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Molecular architecture of the "stressosome," a signal integration and transduction hub

Lookup NU author(s): Dr Jon Marles-WrightORCiD, Dr Olivier Delumeau, Dr Susan Firbank, Dr James Murray, Dr Joseph Newman, Dr Maureen Quin, Professor Paul RaceORCiD, Professor Rick Lewis


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A commonly used strategy by microorganisms to survive multiple stresses involves a signal transduction cascade that increases the expression of stress-responsive genes. Stress signals can be integrated by a multiprotein signaling hub that responds to various signals to effect a single outcome. We obtained a medium-resolution cryo-electron microscopy reconstruction of the 1.8-megadalton "stressosome" from Bacillus subtilis. Fitting known crystal structures of components into this reconstruction gave a pseudoatomic structure, which had a virus capsid-like core with sensory extensions. We suggest that the different sensory extensions respond to different signals, whereas the conserved domains in the core integrate the varied signals. The architecture of the stressosome provides the potential for cooperativity, suggesting that the response could be tuned dependent on the magnitude of chemophysical insult.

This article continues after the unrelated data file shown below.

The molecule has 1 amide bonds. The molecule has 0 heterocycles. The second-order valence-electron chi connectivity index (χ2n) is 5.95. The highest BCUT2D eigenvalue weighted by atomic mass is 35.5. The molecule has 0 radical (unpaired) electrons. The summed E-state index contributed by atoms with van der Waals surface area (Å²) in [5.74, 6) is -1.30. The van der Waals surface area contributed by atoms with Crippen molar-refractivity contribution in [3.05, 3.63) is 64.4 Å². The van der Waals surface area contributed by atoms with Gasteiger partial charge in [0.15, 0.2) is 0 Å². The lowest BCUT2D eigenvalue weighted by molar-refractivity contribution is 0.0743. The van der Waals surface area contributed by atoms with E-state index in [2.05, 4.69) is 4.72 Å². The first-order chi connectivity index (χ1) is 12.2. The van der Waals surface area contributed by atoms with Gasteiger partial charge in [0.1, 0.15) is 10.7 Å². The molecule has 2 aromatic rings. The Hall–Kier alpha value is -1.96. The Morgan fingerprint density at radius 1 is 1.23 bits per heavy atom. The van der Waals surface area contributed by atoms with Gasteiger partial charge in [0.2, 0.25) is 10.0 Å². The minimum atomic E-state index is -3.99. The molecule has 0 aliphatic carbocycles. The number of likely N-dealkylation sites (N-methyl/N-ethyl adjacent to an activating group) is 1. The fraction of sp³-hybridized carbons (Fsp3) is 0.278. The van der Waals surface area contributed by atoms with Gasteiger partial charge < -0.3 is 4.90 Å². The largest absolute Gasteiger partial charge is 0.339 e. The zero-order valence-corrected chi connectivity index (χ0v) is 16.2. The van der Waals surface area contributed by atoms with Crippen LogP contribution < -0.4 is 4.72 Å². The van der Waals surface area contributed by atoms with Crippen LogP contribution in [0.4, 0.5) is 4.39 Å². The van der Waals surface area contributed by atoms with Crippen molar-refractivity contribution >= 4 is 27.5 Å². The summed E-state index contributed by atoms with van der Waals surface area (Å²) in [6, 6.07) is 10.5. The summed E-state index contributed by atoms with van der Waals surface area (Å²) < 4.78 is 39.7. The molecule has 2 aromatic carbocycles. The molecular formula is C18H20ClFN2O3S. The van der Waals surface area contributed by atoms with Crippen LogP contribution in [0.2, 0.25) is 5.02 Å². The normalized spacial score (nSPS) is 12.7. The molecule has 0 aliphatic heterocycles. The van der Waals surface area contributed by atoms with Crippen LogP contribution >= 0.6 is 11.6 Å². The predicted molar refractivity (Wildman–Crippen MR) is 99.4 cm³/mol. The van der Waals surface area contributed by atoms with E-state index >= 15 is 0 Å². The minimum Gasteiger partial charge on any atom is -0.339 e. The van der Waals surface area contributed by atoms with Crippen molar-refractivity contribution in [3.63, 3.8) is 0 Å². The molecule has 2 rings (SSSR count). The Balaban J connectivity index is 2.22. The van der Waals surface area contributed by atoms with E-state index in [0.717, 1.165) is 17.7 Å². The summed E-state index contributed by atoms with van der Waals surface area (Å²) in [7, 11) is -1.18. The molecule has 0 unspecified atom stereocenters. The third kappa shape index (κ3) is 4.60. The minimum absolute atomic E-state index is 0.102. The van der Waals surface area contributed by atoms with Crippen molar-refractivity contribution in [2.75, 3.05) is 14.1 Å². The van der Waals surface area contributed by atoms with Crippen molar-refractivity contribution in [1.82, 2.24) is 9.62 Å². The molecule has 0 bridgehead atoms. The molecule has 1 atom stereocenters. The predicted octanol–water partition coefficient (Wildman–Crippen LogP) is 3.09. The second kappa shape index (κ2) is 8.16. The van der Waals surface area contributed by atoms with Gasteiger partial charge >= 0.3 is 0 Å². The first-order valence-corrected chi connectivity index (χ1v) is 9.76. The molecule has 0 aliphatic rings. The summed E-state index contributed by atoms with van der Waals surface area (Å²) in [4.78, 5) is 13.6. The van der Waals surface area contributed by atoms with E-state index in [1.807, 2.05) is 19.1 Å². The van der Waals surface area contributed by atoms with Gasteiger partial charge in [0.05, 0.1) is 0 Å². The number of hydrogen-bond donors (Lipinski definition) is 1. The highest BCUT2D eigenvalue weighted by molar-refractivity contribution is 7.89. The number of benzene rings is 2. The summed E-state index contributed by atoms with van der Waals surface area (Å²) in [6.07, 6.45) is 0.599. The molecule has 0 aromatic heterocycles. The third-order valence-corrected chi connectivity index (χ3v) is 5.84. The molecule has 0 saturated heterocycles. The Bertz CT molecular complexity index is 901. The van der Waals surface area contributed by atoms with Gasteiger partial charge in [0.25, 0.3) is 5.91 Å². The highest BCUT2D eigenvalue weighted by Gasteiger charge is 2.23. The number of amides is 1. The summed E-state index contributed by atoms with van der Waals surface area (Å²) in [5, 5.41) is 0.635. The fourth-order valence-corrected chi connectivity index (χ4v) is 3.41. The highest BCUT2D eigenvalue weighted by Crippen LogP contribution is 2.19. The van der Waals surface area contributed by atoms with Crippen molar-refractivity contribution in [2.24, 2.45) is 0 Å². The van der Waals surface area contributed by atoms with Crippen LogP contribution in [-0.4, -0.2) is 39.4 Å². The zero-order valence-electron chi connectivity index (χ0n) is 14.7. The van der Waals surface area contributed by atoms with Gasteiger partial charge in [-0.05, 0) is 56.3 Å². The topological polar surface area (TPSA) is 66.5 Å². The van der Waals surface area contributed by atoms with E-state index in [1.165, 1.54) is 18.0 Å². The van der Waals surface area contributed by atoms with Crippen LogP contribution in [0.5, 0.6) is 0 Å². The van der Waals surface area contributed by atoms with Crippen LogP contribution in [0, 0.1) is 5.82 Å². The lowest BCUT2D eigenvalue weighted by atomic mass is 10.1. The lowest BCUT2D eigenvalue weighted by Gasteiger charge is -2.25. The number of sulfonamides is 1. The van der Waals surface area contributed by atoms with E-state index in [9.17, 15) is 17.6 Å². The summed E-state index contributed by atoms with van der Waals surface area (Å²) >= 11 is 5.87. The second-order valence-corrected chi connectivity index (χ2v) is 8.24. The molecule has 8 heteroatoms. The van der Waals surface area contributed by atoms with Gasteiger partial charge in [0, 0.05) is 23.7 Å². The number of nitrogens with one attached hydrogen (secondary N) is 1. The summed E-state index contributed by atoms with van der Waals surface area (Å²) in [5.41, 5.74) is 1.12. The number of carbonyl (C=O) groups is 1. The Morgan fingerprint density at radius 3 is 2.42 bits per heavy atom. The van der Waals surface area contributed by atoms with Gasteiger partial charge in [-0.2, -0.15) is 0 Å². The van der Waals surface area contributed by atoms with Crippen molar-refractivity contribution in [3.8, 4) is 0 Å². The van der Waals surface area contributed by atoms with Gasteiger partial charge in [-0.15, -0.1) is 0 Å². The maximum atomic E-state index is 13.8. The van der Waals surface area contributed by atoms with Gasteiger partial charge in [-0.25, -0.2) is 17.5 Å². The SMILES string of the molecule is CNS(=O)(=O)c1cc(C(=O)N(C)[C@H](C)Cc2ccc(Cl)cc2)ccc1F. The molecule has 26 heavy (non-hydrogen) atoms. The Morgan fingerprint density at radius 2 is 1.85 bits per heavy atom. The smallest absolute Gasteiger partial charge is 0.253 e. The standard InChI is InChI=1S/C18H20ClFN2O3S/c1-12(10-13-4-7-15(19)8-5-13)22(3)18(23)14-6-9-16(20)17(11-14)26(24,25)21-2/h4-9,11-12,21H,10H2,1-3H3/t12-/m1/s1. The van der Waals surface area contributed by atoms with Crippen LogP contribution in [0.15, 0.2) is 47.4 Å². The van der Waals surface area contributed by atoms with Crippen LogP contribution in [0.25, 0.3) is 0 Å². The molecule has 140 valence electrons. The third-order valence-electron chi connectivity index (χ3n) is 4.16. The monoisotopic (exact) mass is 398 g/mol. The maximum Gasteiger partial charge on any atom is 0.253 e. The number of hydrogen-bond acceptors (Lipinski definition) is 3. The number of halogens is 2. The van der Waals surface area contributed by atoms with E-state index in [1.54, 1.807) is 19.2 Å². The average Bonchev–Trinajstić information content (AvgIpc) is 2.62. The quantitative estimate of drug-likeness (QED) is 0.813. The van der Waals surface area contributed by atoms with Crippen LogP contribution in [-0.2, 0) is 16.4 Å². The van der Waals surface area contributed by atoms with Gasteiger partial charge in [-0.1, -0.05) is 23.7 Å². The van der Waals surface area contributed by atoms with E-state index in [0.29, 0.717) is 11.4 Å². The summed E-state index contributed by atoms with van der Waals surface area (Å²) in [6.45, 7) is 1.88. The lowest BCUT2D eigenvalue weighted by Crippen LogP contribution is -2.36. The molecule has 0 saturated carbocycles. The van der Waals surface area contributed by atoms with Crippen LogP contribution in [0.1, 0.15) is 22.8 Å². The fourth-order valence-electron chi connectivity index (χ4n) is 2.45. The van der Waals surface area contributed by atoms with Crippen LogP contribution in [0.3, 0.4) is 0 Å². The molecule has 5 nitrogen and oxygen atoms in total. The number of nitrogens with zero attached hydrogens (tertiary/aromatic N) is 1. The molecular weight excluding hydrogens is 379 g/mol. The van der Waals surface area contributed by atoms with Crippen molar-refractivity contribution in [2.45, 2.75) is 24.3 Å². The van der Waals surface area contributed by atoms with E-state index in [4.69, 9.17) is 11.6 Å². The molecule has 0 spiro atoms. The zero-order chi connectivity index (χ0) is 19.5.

Publication metadata

Author(s): Marles-Wright J, Grant T, Delumeau O, van Duinen G, Firbank S, Lewis P, Murray J, Newman J, Quin M, Race P, Rohou A, Tichelaar W, van Heel M, Lewis RJ

Publication type: Article

Publication status: Published

Journal: Science

Year: 2008

Volume: 322

Issue: 5898

Pages: 92-96

ISSN (print): 0036-8075

ISSN (electronic): 1095-9203

Publisher: American Association for the Advancement of Science


DOI: 10.1126/science.1159572


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Funder referenceFunder name
Newcastle University
SmithKline Beecham
University of Newcastle (Australia)
Australian Research Council
Biotechnology and Biological Sciences Research Council
Glaxo Wellcome
BSIK 03036Dutch Ministry of Economic Affairs
LSHG-CT-2004-502828European Union NOE